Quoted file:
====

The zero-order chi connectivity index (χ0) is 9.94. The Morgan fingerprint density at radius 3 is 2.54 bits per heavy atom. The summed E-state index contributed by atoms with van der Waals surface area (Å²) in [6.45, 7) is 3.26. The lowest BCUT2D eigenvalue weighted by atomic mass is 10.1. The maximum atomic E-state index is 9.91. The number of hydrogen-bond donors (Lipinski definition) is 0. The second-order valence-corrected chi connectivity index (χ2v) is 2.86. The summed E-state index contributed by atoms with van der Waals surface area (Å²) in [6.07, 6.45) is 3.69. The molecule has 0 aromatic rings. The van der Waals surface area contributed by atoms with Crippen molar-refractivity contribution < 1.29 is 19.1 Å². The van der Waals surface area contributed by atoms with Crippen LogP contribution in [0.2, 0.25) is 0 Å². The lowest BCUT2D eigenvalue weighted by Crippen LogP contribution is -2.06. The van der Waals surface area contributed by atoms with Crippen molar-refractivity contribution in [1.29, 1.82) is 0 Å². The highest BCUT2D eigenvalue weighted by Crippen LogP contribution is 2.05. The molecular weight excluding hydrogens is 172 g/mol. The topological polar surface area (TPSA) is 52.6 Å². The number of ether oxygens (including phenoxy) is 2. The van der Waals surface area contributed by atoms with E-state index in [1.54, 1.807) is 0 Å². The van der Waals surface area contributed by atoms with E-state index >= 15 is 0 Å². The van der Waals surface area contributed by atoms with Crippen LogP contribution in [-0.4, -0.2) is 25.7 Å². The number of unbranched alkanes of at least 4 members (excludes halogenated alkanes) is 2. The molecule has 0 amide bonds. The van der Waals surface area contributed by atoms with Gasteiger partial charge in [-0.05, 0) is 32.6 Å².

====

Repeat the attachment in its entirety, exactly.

The zero-order chi connectivity index (χ0) is 9.94. The Morgan fingerprint density at radius 3 is 2.54 bits per heavy atom. The summed E-state index contributed by atoms with van der Waals surface area (Å²) in [6.45, 7) is 3.26. The lowest BCUT2D eigenvalue weighted by atomic mass is 10.1. The maximum atomic E-state index is 9.91. The number of hydrogen-bond donors (Lipinski definition) is 0. The second-order valence-corrected chi connectivity index (χ2v) is 2.86. The summed E-state index contributed by atoms with van der Waals surface area (Å²) in [6.07, 6.45) is 3.69. The molecule has 0 aromatic rings. The van der Waals surface area contributed by atoms with Crippen molar-refractivity contribution < 1.29 is 19.1 Å². The van der Waals surface area contributed by atoms with Crippen LogP contribution in [0.2, 0.25) is 0 Å². The lowest BCUT2D eigenvalue weighted by Crippen LogP contribution is -2.06. The van der Waals surface area contributed by atoms with Crippen molar-refractivity contribution in [1.29, 1.82) is 0 Å². The highest BCUT2D eigenvalue weighted by Crippen LogP contribution is 2.05. The molecular weight excluding hydrogens is 172 g/mol. The topological polar surface area (TPSA) is 52.6 Å². The number of ether oxygens (including phenoxy) is 2. The van der Waals surface area contributed by atoms with E-state index in [1.54, 1.807) is 0 Å². The van der Waals surface area contributed by atoms with E-state index >= 15 is 0 Å². The van der Waals surface area contributed by atoms with Crippen LogP contribution in [-0.4, -0.2) is 25.7 Å². The number of unbranched alkanes of at least 4 members (excludes halogenated alkanes) is 2. The molecule has 0 amide bonds. The van der Waals surface area contributed by atoms with Gasteiger partial charge in [-0.05, 0) is 32.6 Å².